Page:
CDN Comparison: CloudFront vs Fastly vs CloudFlare

September 06, 2017

Latency.at measures performance and availability of your sites and services from multiple global locations and provides the results as Prometheus metrics.

To make sure the metrics we provide are not skewed by local issues in the datacenters we operate, we continuously monitor a cached static target with 60s TTL behind the CloudFront, CloudFlare and Fastly CDNs. Of course we’re eating our own dogfood and do so by using Latency.at as you would.

The origin is a simple, static HTML page as S3 website in eu-central (Frankfurt). The CDN configuration is as simple as it can be, with CloudFlare being an exception. Here we have to configure CloudFront as origin since using custom Host headers is only possible with the CloudFlare Enterprise plan.

Although we monitor this to assure proper operation of our service, we can also draw some useful conclusions about these CDNs.

Overall latency

Let’s start by comparing the average from all our probes for each CDN over the past week:

overview-7d.jpg

Let’s average over 3h to make the graph more readable:

overview-7d-3h.png

Across all regions all CDNs perform similarly, while Fastly has by far the most consistent performance. But what CDN would work best for you? Usually you don’t care about average performance but more about providing acceptable performance for all users. So which one has the best worse-case performance? For that we can look at the max across all probes for the 99th percentile of all requests based on a 15 minutes window. We’re using these recording rules for this:

# Prometheus 2.0 rule format
record: probe_duration_seconds:success
expr: probe_duration_seconds
  * (probe_success == 1)
-------
record: probe_duration_seconds:15m:99th
expr: quantile_over_time(0.99,
  probe_duration_seconds:success[15m])

overview-max-7d.jpg

Fastly looks again like a good choice. These slow requests are usually requests on expired objects, so we effectively measure fetches from origin. Since CloudFlare fetches from CloudFront, it possible that the results for CloudFlare a bit skewed, so we will focus on CloudFront vs Fastly in our comparison.

CloudFront

cloudfront-avg-7d.png CloudFront performance is quite inconsistent but similar across regions. Unsurprisingly due to cold requests, performance on average is best in Frankfurt, the location of the S3 bucket and worse in regions far from the bucket.

Let’s have a look at the results from the Bangalore probe, one of the worse performing regions, and look at the various connection phases for requests in the last hour. Since the stacking of the graph works better, we use the Latency.at Demo Dashboard for these.

cloudfront-detail-1h.png

As we would expect, processing takes the most time. That’s the time after a connection was established and it’s waiting for the first byte.

If an object is cached, this should be really low since it can be returned from the edge cache. If it’s not cached or the TTL is expired, it needs to check the freshness of the origin object in Frankfurt.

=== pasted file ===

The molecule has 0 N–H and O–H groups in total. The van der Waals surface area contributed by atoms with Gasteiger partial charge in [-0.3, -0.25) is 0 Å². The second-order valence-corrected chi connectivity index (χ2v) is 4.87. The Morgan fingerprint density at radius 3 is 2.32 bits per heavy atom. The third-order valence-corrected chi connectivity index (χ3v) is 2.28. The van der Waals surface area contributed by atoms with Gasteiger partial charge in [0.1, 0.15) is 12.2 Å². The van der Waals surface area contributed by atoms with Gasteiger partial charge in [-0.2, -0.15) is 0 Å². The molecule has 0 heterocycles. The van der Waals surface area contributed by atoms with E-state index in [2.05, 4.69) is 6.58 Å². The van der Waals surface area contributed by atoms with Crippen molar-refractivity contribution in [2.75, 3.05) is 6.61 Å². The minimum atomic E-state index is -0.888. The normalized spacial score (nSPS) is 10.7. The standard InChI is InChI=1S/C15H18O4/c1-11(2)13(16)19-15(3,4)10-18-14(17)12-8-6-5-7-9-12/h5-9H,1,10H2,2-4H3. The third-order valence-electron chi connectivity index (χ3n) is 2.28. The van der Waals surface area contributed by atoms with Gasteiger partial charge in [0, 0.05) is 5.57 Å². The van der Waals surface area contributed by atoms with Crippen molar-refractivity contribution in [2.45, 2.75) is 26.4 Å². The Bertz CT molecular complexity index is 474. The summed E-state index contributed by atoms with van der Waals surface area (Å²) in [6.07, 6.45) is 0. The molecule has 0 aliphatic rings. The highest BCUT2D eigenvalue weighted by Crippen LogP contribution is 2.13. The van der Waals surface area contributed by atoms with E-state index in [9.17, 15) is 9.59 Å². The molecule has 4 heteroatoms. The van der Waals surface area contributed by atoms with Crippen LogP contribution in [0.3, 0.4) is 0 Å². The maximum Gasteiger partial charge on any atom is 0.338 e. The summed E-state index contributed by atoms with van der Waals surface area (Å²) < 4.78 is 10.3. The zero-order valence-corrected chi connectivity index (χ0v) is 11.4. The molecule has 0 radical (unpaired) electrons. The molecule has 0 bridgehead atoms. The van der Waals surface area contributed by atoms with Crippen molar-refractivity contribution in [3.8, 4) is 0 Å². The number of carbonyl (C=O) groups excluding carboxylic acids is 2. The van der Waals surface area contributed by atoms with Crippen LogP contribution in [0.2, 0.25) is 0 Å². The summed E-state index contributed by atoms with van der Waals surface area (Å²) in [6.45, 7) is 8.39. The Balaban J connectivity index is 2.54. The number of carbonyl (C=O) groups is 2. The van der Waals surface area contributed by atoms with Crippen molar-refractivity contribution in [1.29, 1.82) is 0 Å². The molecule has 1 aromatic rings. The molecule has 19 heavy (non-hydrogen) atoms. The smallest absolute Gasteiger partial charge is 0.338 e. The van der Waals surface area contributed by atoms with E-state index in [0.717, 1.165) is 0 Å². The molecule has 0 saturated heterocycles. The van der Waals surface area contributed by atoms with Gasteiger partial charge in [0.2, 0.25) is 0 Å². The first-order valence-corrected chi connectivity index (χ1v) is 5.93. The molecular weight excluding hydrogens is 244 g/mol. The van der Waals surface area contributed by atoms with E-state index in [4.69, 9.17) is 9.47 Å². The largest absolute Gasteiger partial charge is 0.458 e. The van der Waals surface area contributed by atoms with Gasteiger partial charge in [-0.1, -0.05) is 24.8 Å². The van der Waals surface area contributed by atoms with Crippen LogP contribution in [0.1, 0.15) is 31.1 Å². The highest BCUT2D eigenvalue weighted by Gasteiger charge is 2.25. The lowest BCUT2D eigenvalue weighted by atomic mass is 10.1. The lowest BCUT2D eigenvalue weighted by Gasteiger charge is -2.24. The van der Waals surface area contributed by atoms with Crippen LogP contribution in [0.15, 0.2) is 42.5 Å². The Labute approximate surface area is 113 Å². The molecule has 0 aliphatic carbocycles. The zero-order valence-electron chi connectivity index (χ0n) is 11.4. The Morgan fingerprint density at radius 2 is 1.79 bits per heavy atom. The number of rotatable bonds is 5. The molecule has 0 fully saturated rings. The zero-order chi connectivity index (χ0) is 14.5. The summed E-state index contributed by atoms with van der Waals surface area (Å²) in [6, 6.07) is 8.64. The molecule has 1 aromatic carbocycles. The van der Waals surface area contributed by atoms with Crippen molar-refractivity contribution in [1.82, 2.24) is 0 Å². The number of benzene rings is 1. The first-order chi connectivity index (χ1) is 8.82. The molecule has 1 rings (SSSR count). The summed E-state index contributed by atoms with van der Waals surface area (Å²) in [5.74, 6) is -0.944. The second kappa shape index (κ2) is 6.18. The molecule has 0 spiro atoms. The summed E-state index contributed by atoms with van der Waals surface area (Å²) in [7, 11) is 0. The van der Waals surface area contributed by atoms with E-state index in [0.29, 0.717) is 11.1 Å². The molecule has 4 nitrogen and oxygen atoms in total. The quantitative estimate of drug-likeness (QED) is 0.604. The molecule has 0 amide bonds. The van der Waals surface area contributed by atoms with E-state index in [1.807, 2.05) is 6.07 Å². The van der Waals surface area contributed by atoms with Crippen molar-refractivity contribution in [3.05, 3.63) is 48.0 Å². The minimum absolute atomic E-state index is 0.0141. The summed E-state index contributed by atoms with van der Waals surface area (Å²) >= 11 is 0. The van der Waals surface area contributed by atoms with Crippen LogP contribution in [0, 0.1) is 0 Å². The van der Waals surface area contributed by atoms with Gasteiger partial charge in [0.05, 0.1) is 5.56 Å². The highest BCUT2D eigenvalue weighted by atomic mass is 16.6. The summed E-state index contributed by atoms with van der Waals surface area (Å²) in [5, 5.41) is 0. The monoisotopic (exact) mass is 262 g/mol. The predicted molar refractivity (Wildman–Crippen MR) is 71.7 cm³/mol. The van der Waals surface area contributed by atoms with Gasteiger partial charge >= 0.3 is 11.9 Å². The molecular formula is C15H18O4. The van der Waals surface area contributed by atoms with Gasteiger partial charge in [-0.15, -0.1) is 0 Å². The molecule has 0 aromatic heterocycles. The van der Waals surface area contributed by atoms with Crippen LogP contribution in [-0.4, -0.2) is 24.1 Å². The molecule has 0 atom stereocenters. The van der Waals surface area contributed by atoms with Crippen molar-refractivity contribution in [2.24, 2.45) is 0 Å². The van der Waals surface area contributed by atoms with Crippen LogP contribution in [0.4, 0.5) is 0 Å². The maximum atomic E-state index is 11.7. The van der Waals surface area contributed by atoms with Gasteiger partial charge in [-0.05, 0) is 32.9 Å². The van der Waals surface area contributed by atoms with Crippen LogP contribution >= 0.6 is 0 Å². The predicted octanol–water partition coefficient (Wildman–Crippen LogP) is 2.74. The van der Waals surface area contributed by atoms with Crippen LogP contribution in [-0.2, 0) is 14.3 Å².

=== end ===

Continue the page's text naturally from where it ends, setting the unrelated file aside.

Surprisingly we see a quite high processing time while the objects should be cached. On the other hand, fetching the object after the cache is expired is sometimes quite fast with processing times of merely 120ms. It seems like CloudFront isn’t very good at delivering cached content with consistent performance but quite fast at verifying if a object in S3 has changed.

When sending a HEAD request from the probe directly to the origin, without hitting the CDN it takes around 350ms. So somehow the CloudFront edge caches have a faster way to get to the origin.

Fastly

Let’s compare this to Fastly: fastly-avg-7d.png

The latency is incredibly consistent, again with regions closer to the bucket being faster. Let’s have a closer look at data from the Bangalore probe here too.

fastly-detail-1h.png Requests for cached objects finish within 80ms, similar to the fastest requests at CloudFront. But once the object expires, fetching from the origin takes about 500ms. This is about the same time it takes for the probe to reach the S3 bucket website directly, yet slower than CloudFront.

Conclusion

Take the results with a grain of salt. It’s not a thorough benchmark which should test more content types, origins and configurations. Yet, it shows that performance between CDNs can differ a lot. Fastly provides very consistent performance with no surprises across all our probes. CloudFront’s performance on the other hand is quite unpredictable: At best it performs similar to Fastly for cached object and is much faster when it needs to connect to the S3 origins. Unfortunately more often than not it’s much slower and on average Fastly provides better performance.

What surprised me the most is to see how fast CloudFront can fetch from S3: Revalidating an object (called RefreshHit in CloudFront) and return the response to a client takes ~120ms. One would expect the CloudFront edge cache to send a HEAD request to the origin when a expired object is requested. Doing that from our prober takes ~400ms and even a simple ping round trip takes ~140ms. So CloudFront is doing something to optimize this. What exactly we don’t know but using CloudFront is something to consider when hosting content on S3.

No matter which CDN you use, if you care about the real performance of your site around the world, you need to monitor it. And if you’re using Prometheus, we built Latency.at exactly for this. Check it out, we have a free trial!

Follow us on Twitter and let us know what we should blog about next time. Maybe you have a suggestion for a service we should take a closer look at?